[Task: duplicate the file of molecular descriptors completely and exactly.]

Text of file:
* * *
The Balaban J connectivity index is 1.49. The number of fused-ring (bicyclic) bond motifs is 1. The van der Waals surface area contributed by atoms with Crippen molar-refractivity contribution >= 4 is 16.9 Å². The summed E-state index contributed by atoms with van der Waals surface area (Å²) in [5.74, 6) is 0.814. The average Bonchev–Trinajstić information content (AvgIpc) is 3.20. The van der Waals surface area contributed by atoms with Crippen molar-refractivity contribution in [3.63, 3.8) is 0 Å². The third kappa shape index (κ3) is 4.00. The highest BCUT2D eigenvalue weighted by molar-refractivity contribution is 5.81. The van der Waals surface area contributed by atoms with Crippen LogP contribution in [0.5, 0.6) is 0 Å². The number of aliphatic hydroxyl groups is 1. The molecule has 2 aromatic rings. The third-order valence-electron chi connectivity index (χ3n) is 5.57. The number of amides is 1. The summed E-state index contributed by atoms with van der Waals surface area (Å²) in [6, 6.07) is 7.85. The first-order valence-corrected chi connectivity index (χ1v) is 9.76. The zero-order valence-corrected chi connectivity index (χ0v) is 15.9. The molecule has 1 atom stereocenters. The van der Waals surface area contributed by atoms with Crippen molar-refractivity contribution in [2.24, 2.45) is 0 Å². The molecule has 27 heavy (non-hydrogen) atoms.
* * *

The Balaban J connectivity index is 1.49. The number of fused-ring (bicyclic) bond motifs is 1. The van der Waals surface area contributed by atoms with Crippen molar-refractivity contribution >= 4 is 16.9 Å². The summed E-state index contributed by atoms with van der Waals surface area (Å²) in [5.74, 6) is 0.814. The average Bonchev–Trinajstić information content (AvgIpc) is 3.20. The van der Waals surface area contributed by atoms with Crippen molar-refractivity contribution in [3.63, 3.8) is 0 Å². The third kappa shape index (κ3) is 4.00. The highest BCUT2D eigenvalue weighted by molar-refractivity contribution is 5.81. The van der Waals surface area contributed by atoms with Crippen LogP contribution in [0.5, 0.6) is 0 Å². The number of aliphatic hydroxyl groups is 1. The molecule has 2 aromatic rings. The third-order valence-electron chi connectivity index (χ3n) is 5.57. The number of amides is 1. The summed E-state index contributed by atoms with van der Waals surface area (Å²) in [6, 6.07) is 7.85. The first-order valence-corrected chi connectivity index (χ1v) is 9.76. The zero-order valence-corrected chi connectivity index (χ0v) is 15.9. The molecule has 1 atom stereocenters. The van der Waals surface area contributed by atoms with Crippen molar-refractivity contribution in [2.24, 2.45) is 0 Å². The molecule has 27 heavy (non-hydrogen) atoms.